Stress management intervention to enhance adolescent resilience: a randomized controlled trial

Maria-Despoina K. Kallianta, Xrysoula E. Katsira, Artemis K. Tsitsika, Dimitrios Vlachakis, George Chrousos, Christina Darviri, Flora Bacopoulou


The purpose of this study was to examine the effects of an 8-week stress management intervention to enhance resilience and coping techniques and decrease stress in adolescent students. Teenagers, 11 to 17 years old, recruited from two tertiary Adolescent Medicine Centers of the National and Kapodistrian University of Athens, Greece, were randomly assigned into two groups: the stress management group (n=24) and the control group (n=25). Resilience, stress, anxiety, everyday use of social media, school performance and cognitive skills were measured in adolescents of both groups, pre- and post-intervention. Post-intervention, the stress management group had significantly higher resilience scores and school performance self-evaluation scores, lower scores of stress, anxiety and everyday use of social media and better cognitive skills than the control group. Regarding cognitive skills, the stress management group significantly improved the speed of information processing and memory. Adolescents following stress management experienced significantly reduced stress from interacting with teachers/parents, from peer pressure, from school/leisure conflict as well as compulsive behaviours. With respect to resilience, the intervention improved adolescents’ individual skills and resources, relationships with primary caregivers, and environmental factors that facilitated the sense of belonging. Future studies of large adolescent samples are required to evaluate the long-term benefits of stress management techniques on adolescents' health and resilience, as well as the need of continued support to preserve these benefits throughout transition to adulthood.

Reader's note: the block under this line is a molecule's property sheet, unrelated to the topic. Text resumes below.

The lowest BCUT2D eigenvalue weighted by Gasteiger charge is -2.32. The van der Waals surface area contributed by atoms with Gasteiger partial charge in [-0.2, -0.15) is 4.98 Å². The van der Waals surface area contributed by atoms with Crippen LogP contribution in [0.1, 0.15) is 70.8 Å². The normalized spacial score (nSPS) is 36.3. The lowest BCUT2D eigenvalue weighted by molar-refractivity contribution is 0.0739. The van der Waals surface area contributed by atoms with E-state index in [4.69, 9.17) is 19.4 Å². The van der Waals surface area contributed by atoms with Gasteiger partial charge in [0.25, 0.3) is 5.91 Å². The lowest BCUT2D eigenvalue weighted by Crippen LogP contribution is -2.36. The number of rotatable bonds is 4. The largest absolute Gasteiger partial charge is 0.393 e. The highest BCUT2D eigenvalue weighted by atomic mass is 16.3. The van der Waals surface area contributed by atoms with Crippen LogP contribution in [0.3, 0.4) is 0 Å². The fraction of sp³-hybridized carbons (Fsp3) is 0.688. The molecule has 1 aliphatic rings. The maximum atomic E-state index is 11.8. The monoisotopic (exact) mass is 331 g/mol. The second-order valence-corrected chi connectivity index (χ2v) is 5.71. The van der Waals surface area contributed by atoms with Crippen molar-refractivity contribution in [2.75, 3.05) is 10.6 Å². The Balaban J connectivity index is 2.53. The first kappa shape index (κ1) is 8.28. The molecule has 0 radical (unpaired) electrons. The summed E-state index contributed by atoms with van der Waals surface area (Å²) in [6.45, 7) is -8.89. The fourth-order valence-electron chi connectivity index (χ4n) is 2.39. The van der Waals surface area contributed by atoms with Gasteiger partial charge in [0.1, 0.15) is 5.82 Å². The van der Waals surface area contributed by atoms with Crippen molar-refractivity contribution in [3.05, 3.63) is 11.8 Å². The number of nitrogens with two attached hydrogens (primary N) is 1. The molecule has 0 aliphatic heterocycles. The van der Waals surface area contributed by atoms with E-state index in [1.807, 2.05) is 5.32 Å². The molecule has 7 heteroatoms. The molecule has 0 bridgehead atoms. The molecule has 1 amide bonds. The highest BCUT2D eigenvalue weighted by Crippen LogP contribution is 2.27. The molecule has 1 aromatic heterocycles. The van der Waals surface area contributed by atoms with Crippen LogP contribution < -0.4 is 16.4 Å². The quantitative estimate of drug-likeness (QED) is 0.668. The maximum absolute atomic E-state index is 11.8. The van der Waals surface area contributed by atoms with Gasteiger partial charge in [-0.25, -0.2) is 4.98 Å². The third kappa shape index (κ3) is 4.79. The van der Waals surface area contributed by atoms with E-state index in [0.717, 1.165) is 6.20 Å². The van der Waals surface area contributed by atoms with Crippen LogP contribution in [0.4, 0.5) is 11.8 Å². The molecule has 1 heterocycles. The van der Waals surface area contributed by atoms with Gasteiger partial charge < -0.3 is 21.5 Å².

resilience; adolescents; stress; anxiety; school performance; cognitive; social media

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